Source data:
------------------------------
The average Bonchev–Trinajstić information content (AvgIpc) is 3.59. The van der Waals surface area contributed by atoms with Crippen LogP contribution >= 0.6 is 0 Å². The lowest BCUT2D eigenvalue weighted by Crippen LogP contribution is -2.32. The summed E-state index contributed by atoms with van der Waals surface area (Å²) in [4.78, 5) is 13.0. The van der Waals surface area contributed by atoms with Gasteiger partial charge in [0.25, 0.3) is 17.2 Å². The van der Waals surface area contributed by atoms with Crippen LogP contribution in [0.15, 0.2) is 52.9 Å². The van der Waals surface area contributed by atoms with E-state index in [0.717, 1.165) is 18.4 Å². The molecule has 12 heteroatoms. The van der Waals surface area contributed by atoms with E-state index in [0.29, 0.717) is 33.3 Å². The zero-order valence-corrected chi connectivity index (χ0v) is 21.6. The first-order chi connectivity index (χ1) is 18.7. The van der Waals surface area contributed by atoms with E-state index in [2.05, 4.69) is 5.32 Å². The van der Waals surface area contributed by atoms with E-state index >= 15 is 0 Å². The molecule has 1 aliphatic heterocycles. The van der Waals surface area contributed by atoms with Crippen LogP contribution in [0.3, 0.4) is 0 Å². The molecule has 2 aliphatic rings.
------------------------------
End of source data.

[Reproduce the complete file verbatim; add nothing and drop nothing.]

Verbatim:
The average Bonchev–Trinajstić information content (AvgIpc) is 3.59. The van der Waals surface area contributed by atoms with Crippen LogP contribution >= 0.6 is 0 Å². The lowest BCUT2D eigenvalue weighted by Crippen LogP contribution is -2.32. The summed E-state index contributed by atoms with van der Waals surface area (Å²) in [4.78, 5) is 13.0. The van der Waals surface area contributed by atoms with Gasteiger partial charge in [0.25, 0.3) is 17.2 Å². The van der Waals surface area contributed by atoms with Crippen LogP contribution in [0.15, 0.2) is 52.9 Å². The van der Waals surface area contributed by atoms with E-state index in [0.717, 1.165) is 18.4 Å². The molecule has 12 heteroatoms. The van der Waals surface area contributed by atoms with E-state index in [0.29, 0.717) is 33.3 Å². The zero-order valence-corrected chi connectivity index (χ0v) is 21.6. The first-order chi connectivity index (χ1) is 18.7. The van der Waals surface area contributed by atoms with E-state index in [2.05, 4.69) is 5.32 Å². The van der Waals surface area contributed by atoms with E-state index >= 15 is 0 Å². The molecule has 1 aliphatic heterocycles. The van der Waals surface area contributed by atoms with Crippen LogP contribution in [0.3, 0.4) is 0 Å². The molecule has 2 aliphatic rings.